page title icon Dean Lindsay

Dean Lindsay Big Phat Goals

162: Dean Lindsay: I do now own my entire bio

Dean Lindsay Show Notes Page

Dean Lindsay had a client that hired him for sales training. Everything went great and participant feedback was high. But once the client learned that Dean had some minor roles as a professional actor, he terminated the remaining sessions. This caused Dean to make some changes that had some unintended consequences.

Dean was born in Irving Texas and raised in Denison Texas, a small town on the Red River. His parents divorced in his early teens and he has one younger brother named Lance.

Dean was active in many, many things in high school including student government where he was student council president, Theater and Texas High School Football. Dean is a proud member of the, Undefeated 1984 Texas 4A State Championship, the Denison Fighting Yellow Jackets. This experience of winning teamwork has lead Dean to a life-long study of what traits make a winner in sport, business and life.

Dean’s early career was as an actor and acting coach. He played one of the ‘Bad Guys’ in TWISTER and was LeAnn Rimes On-Set Acting Coach for both a Hallmark Movie of the Week and on the soap opera Days of Our Lives. It was acting coaching that encouraged Dean to look more into how to coach and inspire professionals in other fields to communicate from a place of confidence and positive strength.

Dean is the Chief Marketing Officer for Synclab Media and Host of C-Suite Network TV‘s The DEAN’s List. He’s hailed as a ‘Outstanding Thought Leader on Building Priceless Business Relationships’ by Sales and Marketing Executives International as well as an ‘Outstanding Speaker’ by the International Association of Speakers Bureaus.

His new book, How to Achieve Big PHAT Goals outlines a goal crafting process for any type of goal. Free from complicated processes, it’s more of a call to action, along with the tools of how to get it done like a pro.

Dean’s legacy is one of a thinker-through. He has focused on being open and creatively helpful which shows in his books, his music and even his children.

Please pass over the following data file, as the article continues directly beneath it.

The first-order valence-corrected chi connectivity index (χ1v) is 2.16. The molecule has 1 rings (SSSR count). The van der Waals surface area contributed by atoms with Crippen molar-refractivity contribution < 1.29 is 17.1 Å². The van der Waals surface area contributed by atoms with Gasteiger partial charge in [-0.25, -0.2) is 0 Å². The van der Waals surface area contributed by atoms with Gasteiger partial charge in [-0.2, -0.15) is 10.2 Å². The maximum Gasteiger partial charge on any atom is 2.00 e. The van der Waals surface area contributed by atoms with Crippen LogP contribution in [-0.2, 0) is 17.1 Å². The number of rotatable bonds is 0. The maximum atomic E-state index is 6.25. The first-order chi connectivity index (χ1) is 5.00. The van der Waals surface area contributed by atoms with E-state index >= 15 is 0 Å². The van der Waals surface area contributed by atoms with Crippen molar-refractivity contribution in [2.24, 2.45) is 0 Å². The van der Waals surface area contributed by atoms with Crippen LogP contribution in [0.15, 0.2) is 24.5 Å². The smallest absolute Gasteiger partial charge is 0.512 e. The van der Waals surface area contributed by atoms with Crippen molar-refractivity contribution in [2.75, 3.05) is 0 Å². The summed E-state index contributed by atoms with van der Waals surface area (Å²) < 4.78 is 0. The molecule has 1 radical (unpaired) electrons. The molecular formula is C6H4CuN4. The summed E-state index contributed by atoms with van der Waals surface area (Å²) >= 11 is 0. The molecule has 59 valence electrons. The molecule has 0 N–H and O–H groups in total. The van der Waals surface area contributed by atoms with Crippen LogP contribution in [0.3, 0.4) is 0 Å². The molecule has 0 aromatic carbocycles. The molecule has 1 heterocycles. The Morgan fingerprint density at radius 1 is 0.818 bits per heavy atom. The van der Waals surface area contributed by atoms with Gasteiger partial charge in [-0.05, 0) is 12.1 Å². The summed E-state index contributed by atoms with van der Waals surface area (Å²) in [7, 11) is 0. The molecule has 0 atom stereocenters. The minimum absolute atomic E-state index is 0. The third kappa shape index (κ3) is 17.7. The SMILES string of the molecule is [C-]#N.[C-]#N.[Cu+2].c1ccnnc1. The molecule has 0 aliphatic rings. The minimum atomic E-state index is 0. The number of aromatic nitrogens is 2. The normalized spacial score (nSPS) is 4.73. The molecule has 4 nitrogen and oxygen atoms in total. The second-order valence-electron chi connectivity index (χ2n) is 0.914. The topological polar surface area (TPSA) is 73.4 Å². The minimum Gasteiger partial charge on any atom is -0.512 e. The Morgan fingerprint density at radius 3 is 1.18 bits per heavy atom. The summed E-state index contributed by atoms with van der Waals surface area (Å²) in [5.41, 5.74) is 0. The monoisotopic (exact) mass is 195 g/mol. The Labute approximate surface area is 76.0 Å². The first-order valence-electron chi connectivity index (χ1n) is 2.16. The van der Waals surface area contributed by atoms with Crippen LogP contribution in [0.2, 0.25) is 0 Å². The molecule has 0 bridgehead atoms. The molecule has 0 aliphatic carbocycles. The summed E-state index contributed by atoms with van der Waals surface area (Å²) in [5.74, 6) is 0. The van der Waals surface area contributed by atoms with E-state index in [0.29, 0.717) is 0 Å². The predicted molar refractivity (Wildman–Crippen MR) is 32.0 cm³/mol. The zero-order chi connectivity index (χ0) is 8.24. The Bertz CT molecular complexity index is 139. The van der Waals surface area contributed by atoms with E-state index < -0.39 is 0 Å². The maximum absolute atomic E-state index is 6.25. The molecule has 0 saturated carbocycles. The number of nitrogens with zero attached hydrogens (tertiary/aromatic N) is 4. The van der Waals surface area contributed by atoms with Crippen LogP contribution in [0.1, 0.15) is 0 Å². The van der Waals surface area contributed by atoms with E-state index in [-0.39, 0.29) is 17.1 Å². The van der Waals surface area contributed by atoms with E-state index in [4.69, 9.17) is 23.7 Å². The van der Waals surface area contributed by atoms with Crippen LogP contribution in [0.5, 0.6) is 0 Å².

Dean, his wife Lena of over 25 years and their two strong and wonderfully bright daughters Sophia and Ella live in Plano Texas.

Tweetable Quotes and Mentions

Listen to @deanlindsay to get over the hump on the @FastLeaderShow Click to Tweet 

“Goal achievement isn’t the most challenging part, it’s goal commitment.” -Dean Lindsay Click to Tweet 

“It’s conviction that leads to commitment that leads to the action.” -Dean Lindsay Click to Tweet 

“You’re not going to measure something that you’re not committed to achieving.” -Dean Lindsay Click to Tweet 

“You don’t forget the goal, you forget why the goal.” -Dean Lindsay Click to Tweet

“If we’re going to be influenced and persuaded by something, why not influence and persuade ourselves.” -Dean Lindsay Click to Tweet 

“A plan is not going to get you somewhere you’re not committed to going.” -Dean Lindsay Click to Tweet 

“Most of the time we have to change the plan a hundred times anyway, just move.” -Dean Lindsay Click to Tweet 

“Why are we not proactive? It’s because we’re not committed.” -Dean Lindsay Click to Tweet 

“Whatever we continually say to ourselves, our brains are going to encourage steps to make that true.” -Dean Lindsay Click to Tweet 

“An organization is only as strong as its individuals’ personal goals and their belief that they can move closer to their personal goals by reaching the team goals.” -Dean Lindsay Click to Tweet 

“If we develop the power of conviction, then all of the other options of things we could do with our time are not sacrifices.” -Dean Lindsay Click to Tweet 

Hump to Get Over

Dean Lindsay had a client that hired him for sales training. Everything went great and participant feedback was high. But once the client learned that Dean had some minor roles as a professional actor, he terminated the remaining sessions. This caused Dean to make some changes that had some unintended consequences.

Advice for others

Learn better nutrition and make better eating decisions.

Holding him back from being an even better leader

Patience

Best Leadership Advice

Breathe

Secret to Success

Breathing. Deep long slow breaths in and out.

Best tools that helps in Business or Life

Empathetic humor. I try to be creatively helpful.

Recommended Reading

How to Achieve Big PHAT Goals

Man’s Search for Meaning, Gift Edition

Contacting Dean Lindsay

Website: www.deanlindsay.com

email: dean [at] deanlindsay.com

Twitter: https://twitter.com/deanlindsay

LinkedIn: https://www.linkedin.com/in/deanlindsay/

Resources and Show Mentions

An Even Better Place to Work

Empathy Mapping

54 Emotional Intelligence (EQ) Competencies List: Emotional Intelligence has proven to be the right kind of intelligence to have if you want to move onward and upward faster. Get your free list today.

Show Transcript: 

[expand title=”Click to access edited transcript”]

162: Dean Lindsay: I do now own my entire bio

 

Intro: Welcome to the Fast Leader Podcast, where we uncover the leadership like hat that help you to experience, break out performance faster and rocket to success. And now here’s your host, customer and employee engagement expert and certified emotional intelligence practitioner, Jim Rembach.

Need a powerful and entertaining way to ignite your next conference retreat or team-building session? My keynotes don’t include magic but they do have the power to help your attendees take a leap forward by putting emotional intelligence into their employee engagement, customer engagement and customer centric leadership practices. So, bring the infotainment creativity the Fast Leader show to your next event and I’ll help your attendees get over the hump now. Go to beyondmorale.com/speaking to learn more.